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Ty Calder, last of his powerful family, is tempted to sell the vast coal reserves under his land in order to save his ranch, the Triple C
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Janet Dailey is the author of scores of popular and uniquely American novels, including such bestsellers as Scrooge Wore Spurs, A Capital Holiday, The Glory Game, The Pride of Hannah Wade, and the phenomenal Calder saga, including the newest title in the series, Shifting Calder Wind. Her romantic fiction has also been featured in a story anthology, The Only Thing Better Than Chocolate. Since her first novel was published in 1975, Janet Dailey has become the bestselling female author in America, with more than 300,000,000 copies of her books in print. Her books have been published in seventeen languages and are sold in ninety countries. Janet Dailey's careful research and her intimate knowledge of America have made her one of the best-loved authors in the country and around the world.Excerpt. © Reprinted by permission. All rights reserved.:
The windswept Montana plains rolled with empty monotony beneath a freeze-dried sky. Along a fence line that stretched into the far-flung horizon, old snow formed low drifts. A brooming wind had brushed clean the brown carpet of frozen grass that covered the rough-and-tumble roll of the plains and held the thin layer of soil in place.
There was no room in this bleak, rough country for anyone not wise to its ways. To those who understood it, its wealth was given. But those who tried to take it eventually paid a brutal price.
Its primitive beauty lay in the starkness of its landscape. The vast reaches of nothingness seemed to go on forever. Winter came early and stayed late in this lonely land where cattle outnumbered people. The cattle on this particular million-acre stretch of empty range carried the brand of the Triple C, marking them as the property of the Calder Cattle Company.
A lone pickup truck was bouncing over the frozen ruts of the ranch road, just one of some two hundred miles of private roads that interlaced the Triple C Ranch. A vaporous cloud from the engine's exhaust trailed behind the pickup in a gray-white plume. Like the road, the truck seemed to be going nowhere. There was no destination in sight until the truck crested a low rise in the plains and came upon a hollow that nature had scooped into the deceptively flat-appearing terrain.
The camp known as South Branch was located in this large pocket of ground, one of a half-dozen such camps that formed an outlying circle around the nucleus of the ranch, breaking its vastness into manageable districts. The term "camp" was a holdover from the early days when line camps were established to offer crude shelters to cowboys working the range far from the ranch's home buildings.
There was a weathered solidness and permanence to the buildings at South Branch, structures built to last by caring hands. Stumpy Niles, who managed this district of the ranch, lived in the big log home with his wife and three children. A log bunkhouse, a long squatty building set into the hillside, was not far from the barn and calving sheds in the hollow.
The truck stopped by the ranch buildings. Chase Calder stepped from the driver's side and unhurriedly turned up the sheepskin collar of his coat against the keening wind. Like his father and his father's father, the reins of the Triple C Ranch were in his hands. His grip had to be firm enough to curb the unruly, sure enough to direct the operations, and steady enough to ride out the rough patches.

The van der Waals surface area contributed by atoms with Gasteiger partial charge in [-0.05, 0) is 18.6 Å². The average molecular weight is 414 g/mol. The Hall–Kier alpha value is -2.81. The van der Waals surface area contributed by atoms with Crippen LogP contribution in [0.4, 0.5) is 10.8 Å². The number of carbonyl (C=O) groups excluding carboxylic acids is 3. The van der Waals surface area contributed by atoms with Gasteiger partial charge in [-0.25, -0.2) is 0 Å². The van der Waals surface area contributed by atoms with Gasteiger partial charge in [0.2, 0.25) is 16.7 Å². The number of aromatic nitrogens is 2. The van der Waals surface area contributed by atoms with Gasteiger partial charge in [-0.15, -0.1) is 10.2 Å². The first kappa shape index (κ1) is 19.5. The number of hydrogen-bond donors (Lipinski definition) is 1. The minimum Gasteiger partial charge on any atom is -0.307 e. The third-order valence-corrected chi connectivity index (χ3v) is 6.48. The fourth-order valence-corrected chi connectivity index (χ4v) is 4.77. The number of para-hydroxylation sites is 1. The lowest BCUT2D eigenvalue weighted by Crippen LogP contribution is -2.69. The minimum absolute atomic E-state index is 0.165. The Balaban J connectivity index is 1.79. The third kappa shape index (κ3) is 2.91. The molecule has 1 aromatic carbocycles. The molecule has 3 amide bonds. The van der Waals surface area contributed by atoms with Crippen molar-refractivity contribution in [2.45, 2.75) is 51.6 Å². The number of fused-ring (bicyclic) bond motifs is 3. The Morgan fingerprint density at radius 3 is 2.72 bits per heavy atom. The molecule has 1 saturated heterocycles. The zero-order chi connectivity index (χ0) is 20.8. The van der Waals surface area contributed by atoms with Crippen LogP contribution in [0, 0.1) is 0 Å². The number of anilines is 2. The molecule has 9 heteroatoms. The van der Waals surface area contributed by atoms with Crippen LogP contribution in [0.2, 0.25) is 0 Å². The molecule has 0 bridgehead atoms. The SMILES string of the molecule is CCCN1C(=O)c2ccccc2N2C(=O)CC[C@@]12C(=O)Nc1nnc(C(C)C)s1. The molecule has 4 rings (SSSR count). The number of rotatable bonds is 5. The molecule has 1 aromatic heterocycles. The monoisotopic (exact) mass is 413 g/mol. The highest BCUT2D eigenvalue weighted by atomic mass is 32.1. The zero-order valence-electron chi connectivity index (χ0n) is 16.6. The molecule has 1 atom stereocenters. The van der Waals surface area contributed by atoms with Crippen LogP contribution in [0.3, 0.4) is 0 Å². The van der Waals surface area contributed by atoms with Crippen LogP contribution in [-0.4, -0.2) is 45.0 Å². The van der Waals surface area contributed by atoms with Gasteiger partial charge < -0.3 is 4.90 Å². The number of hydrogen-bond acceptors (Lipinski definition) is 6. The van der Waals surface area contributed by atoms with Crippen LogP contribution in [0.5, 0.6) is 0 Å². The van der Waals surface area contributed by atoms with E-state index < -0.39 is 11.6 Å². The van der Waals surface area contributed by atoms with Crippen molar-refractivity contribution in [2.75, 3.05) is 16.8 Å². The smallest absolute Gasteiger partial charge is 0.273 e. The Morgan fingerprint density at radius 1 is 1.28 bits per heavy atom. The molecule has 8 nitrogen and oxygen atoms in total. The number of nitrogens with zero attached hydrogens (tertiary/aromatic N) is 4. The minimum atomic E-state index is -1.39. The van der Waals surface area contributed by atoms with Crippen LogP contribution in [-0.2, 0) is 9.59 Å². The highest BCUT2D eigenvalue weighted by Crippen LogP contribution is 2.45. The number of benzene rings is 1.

Authority had rested long on his shoulders, and he had learned to carry it well. This land that bore his family's name had left its mark on him, weathering his face to a leather tan, creasing his strong features with hard experience, and narrowing his brown eyes which had to see the potential trouble lurking beyond the far horizon. Chase was on the wrong side of thirty, pushing hard at forty, and all those years had been spent on Calder land. It was ingrained in his soul, the same way his wife, Maggie, was ingrained in his heart.
The slam of the pickup's passenger door sounded loudly. Chase's glance swung idly to the tall, lanky boy coming around the truck to join him, but there was nothing idle about the inspection behind that look. This sixteen-year-old was his son. Ty had been born a Calder, but he hadn't been raised one, something Chase regretted more than the trouble that had driven Maggie and himself apart nearly sixteen years ago.
Those had been long years, a time forever lost to them. Her father's death had aroused too much bitterness and hatred toward anyone carrying the Calder name. He hadn't tried to stop her when she left; and he had made no attempt to find out where she went. There had been no reason to try -- or so he had thought at the time. But he hadn't known of the existence of his son until the fifteen-year-old boy had arrived, claiming him as his father. As much as he loved Maggie, at odd moments he resented that she had never told him about Ty. During their years of separation, Ty had grown to near manhood in a soft environment of southern California.
All this land would be Ty's someday, but precious years of training had been lost. Chase was nagged by the feeling that he had to cram fifteen years of experience into Ty in the shortest period of time possible. The kid had potential. He had try, but he was only greenbroke, like a young horse that wasn't sure about the rider on its back or the bit in its mouth -- or what was expected from it.